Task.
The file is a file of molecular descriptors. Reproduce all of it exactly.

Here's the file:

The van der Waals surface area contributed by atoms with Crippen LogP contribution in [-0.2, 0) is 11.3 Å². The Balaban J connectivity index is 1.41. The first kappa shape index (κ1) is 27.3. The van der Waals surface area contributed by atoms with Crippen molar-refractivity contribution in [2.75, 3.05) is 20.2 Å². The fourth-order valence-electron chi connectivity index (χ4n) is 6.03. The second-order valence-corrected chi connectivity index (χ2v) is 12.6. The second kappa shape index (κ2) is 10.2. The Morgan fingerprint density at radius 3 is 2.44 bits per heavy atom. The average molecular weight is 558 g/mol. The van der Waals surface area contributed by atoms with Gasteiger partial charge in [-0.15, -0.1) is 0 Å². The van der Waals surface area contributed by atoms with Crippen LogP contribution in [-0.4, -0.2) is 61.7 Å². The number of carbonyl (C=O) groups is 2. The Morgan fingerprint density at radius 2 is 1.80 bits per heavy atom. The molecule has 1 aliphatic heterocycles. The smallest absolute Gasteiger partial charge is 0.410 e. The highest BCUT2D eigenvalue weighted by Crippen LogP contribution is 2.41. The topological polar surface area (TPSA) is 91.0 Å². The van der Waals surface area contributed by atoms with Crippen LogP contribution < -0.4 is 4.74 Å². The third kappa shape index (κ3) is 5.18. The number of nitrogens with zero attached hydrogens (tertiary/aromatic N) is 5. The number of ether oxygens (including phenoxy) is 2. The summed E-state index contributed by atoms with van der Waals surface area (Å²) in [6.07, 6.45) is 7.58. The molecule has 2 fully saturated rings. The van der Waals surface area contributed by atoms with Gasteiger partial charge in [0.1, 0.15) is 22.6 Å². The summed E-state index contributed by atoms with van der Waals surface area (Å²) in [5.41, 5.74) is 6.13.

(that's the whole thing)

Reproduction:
The van der Waals surface area contributed by atoms with Crippen LogP contribution in [-0.2, 0) is 11.3 Å². The Balaban J connectivity index is 1.41. The first kappa shape index (κ1) is 27.3. The van der Waals surface area contributed by atoms with Crippen molar-refractivity contribution in [2.75, 3.05) is 20.2 Å². The fourth-order valence-electron chi connectivity index (χ4n) is 6.03. The second-order valence-corrected chi connectivity index (χ2v) is 12.6. The second kappa shape index (κ2) is 10.2. The Morgan fingerprint density at radius 3 is 2.44 bits per heavy atom. The average molecular weight is 558 g/mol. The van der Waals surface area contributed by atoms with Gasteiger partial charge in [-0.15, -0.1) is 0 Å². The van der Waals surface area contributed by atoms with Crippen LogP contribution in [-0.4, -0.2) is 61.7 Å². The number of carbonyl (C=O) groups is 2. The Morgan fingerprint density at radius 2 is 1.80 bits per heavy atom. The molecule has 1 aliphatic heterocycles. The smallest absolute Gasteiger partial charge is 0.410 e. The highest BCUT2D eigenvalue weighted by Crippen LogP contribution is 2.41. The topological polar surface area (TPSA) is 91.0 Å². The van der Waals surface area contributed by atoms with Crippen LogP contribution < -0.4 is 4.74 Å². The third kappa shape index (κ3) is 5.18. The number of nitrogens with zero attached hydrogens (tertiary/aromatic N) is 5. The number of ether oxygens (including phenoxy) is 2. The summed E-state index contributed by atoms with van der Waals surface area (Å²) in [6.07, 6.45) is 7.58. The molecule has 2 fully saturated rings. The van der Waals surface area contributed by atoms with Gasteiger partial charge in [0.1, 0.15) is 22.6 Å². The summed E-state index contributed by atoms with van der Waals surface area (Å²) in [5.41, 5.74) is 6.13.